Using analytical chemistry to improve our understanding of the atmosphere

The influence of aerosol particles on clouds remains one of the largest uncertainties in accurately predicting the Earth’s energy balance in a changing climate system. Aerosol particles can affect the climate directly by scattering or absorbing solar radiation or indirectly by acting as cloud condensation nuclei (CCN) onto which water vapor condenses to form cloud droplets - both of which vary depending on the size and chemical composition of the particles. Surface-active compounds (surfactants) may influence the ability of a particle to act as a CCN by reducing its surface tension. Our work is on identifying the specific sources of surfactants in aerosol particles, measuring their chemical compositions, and determining their role in the atmosphere.

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Influence of surfactants in marine aerosol production

One source of organic mass in atmospheric aerosol particles, which may also contain surfactants, is bubble bursting at the ocean surface caused by breaking waves.  We are interested in: (1) how surfactants control and influence bubble-bursting at the ocean surface; (2) the sources, composition, and concentrations of surfactants in seawater and their regional and seasonal variations; and (3) how bubble scavenging and bursting affects surfactant properties in the resulting aerosol particles.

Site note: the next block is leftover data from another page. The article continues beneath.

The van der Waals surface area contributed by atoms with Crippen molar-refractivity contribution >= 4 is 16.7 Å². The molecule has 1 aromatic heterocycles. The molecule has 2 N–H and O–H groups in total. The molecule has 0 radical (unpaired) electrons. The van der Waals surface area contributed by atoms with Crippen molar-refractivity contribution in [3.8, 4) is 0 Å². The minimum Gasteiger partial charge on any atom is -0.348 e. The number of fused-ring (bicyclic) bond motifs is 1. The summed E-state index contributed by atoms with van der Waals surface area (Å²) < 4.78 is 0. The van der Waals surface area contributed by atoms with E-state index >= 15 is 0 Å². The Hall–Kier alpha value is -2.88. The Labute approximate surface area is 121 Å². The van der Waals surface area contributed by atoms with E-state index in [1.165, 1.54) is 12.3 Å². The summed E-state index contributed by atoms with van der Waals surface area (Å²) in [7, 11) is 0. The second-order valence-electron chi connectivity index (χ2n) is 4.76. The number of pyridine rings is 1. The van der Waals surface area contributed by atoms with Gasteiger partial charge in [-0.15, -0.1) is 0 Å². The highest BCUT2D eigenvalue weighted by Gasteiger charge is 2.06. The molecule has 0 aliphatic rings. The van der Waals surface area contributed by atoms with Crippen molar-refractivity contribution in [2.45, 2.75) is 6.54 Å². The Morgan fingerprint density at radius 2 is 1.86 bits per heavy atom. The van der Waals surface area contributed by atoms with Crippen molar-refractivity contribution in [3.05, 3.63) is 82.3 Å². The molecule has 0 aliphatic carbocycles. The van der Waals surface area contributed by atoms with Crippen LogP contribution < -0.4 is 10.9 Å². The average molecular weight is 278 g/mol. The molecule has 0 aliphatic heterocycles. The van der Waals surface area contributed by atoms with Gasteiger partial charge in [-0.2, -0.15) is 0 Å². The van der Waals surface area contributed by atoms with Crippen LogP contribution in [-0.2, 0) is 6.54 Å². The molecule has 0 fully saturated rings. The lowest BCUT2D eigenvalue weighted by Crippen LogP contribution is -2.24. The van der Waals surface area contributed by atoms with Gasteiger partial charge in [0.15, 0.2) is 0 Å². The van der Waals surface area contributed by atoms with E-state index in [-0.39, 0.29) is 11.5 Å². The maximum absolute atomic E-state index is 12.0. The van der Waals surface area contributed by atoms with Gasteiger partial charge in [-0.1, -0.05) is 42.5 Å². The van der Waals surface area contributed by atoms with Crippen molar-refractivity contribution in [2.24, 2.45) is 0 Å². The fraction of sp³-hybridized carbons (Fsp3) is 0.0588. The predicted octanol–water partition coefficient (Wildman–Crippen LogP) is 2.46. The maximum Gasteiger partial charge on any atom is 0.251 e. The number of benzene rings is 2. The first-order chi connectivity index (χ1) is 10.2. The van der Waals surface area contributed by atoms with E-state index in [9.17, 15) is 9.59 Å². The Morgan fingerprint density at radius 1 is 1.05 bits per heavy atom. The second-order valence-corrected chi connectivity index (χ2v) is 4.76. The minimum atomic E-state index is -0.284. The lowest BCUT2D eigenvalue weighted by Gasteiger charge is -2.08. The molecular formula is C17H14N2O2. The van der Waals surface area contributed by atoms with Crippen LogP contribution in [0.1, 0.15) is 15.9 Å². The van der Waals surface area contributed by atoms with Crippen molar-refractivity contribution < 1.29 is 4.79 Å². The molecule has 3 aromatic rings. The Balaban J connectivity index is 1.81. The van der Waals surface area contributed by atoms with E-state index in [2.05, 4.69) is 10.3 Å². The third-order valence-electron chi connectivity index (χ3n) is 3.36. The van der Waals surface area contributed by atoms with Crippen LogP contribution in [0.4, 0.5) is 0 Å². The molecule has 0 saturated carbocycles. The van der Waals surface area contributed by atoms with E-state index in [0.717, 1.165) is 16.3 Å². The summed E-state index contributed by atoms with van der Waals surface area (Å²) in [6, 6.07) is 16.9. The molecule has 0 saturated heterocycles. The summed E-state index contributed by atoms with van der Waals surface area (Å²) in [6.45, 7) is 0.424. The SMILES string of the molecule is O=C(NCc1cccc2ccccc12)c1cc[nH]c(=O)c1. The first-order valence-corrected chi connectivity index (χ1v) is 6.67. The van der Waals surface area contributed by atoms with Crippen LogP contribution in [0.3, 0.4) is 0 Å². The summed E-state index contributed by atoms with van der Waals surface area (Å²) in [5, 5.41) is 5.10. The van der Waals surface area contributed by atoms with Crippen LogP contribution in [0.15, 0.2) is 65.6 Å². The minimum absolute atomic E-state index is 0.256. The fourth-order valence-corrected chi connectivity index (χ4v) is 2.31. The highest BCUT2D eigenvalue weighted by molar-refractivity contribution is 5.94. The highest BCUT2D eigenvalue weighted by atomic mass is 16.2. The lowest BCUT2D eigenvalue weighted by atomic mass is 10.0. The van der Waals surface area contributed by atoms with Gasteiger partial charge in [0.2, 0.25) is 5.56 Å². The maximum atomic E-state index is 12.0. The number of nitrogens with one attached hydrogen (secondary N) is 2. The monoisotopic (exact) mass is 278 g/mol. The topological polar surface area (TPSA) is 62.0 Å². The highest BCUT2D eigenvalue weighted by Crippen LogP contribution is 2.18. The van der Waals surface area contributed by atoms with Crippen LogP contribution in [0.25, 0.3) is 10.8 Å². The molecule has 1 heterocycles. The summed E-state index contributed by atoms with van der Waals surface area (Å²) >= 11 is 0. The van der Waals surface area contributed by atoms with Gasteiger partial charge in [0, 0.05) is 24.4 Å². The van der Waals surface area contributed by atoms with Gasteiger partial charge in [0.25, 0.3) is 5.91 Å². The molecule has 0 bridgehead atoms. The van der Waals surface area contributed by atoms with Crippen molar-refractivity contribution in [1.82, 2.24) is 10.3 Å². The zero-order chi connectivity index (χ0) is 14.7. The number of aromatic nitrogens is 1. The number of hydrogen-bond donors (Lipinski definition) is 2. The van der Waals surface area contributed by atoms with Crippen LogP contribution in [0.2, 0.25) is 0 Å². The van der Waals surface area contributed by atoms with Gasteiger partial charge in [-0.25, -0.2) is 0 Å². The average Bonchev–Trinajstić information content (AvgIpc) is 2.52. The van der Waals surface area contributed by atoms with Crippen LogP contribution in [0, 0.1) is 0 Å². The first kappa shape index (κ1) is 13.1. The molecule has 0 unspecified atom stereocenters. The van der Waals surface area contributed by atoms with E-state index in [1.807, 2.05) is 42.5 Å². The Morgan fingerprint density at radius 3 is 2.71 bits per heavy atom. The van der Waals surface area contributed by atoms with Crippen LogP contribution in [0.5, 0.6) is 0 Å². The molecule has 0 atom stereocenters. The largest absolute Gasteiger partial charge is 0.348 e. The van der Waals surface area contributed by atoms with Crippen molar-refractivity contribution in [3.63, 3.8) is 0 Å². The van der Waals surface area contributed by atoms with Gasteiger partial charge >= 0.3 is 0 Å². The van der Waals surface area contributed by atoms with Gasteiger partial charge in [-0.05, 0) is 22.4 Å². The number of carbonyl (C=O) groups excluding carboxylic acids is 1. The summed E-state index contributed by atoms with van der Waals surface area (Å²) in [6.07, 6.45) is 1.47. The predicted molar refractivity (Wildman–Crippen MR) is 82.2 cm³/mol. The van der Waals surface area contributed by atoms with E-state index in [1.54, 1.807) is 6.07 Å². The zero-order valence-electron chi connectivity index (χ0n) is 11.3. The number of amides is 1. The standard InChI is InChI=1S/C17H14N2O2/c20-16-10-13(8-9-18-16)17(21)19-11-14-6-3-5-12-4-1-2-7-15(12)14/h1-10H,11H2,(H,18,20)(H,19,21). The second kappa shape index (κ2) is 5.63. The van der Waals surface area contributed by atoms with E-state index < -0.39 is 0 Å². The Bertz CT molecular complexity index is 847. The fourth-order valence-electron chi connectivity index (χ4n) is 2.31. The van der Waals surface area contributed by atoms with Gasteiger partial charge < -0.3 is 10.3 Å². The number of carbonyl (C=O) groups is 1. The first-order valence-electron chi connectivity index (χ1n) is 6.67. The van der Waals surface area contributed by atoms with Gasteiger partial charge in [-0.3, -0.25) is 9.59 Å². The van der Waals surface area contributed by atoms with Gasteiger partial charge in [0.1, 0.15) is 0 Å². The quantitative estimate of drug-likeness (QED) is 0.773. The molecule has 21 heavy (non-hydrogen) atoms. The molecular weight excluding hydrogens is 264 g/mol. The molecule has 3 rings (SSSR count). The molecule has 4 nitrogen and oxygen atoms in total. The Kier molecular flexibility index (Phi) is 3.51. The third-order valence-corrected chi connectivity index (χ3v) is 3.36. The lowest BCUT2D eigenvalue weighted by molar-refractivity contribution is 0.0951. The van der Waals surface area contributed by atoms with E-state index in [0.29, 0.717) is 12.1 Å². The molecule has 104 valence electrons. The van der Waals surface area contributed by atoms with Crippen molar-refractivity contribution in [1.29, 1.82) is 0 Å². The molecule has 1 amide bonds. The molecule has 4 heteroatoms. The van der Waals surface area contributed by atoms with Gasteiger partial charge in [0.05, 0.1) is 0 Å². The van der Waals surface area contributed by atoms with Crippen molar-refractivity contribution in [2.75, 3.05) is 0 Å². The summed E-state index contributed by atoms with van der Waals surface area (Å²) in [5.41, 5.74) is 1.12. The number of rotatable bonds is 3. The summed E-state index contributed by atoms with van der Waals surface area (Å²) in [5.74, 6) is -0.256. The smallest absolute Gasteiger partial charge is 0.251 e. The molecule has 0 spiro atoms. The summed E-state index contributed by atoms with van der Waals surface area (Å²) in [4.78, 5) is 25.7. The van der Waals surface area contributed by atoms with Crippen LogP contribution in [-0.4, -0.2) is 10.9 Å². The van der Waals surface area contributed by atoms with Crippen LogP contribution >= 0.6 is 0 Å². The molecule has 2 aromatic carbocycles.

Composition and concentration of surfactants in aerosol particles

We sample atmospheric aerosol particles in the field and those produced from model ocean systems. We use multiple techniques to measure: (1) the composition and concentration of surfactants in fresh, primary marine aerosol particles (both generated and atmospheric); and (2) the fraction of the surfactants that partition from the seawater to the aerosol particles, comparing the composition and types in each.

Effect of surfactants on cloud droplet formation, growth, and lifetime

The chemical composition of aerosol particles can affect their ability to activate into cloud droplets through their hygroscopicity and surface tension. We are interested in: (1) the influence of surfactants on the water uptake and lifetime of individual aerosol particles; and (2) understanding the influence of surfactants on both hygroscopicity and surface tension within single particles.

 

Field Work and Project Involvement

Recent Projects:

Skidaway 2018 
North Atlantic Marine Aerosol Cruise 2016 (data)

Previous Projects:

International Collaboration in Chemistry: Measuring the Effects of Surfactants on Cloud Microphysics 
Western Atlantic Climate Study 2012 (WACS)
Mt. Soledad Cloud and Boundary Layer Study 2012 (Soledad)
Eastern Pacific Emitted Aerosol Cloud Experiment 2011 (EPEACE)
Nexus between Climate Change and Air Quality in California 2010 (CalNex)
Biosphere Effects on AeRosols and Photochemistry Experiment 2007 and 2009 (BEARPEX
International Chemistry Experiment in the Arctic Lower Troposphere 2008 (ICEALOT)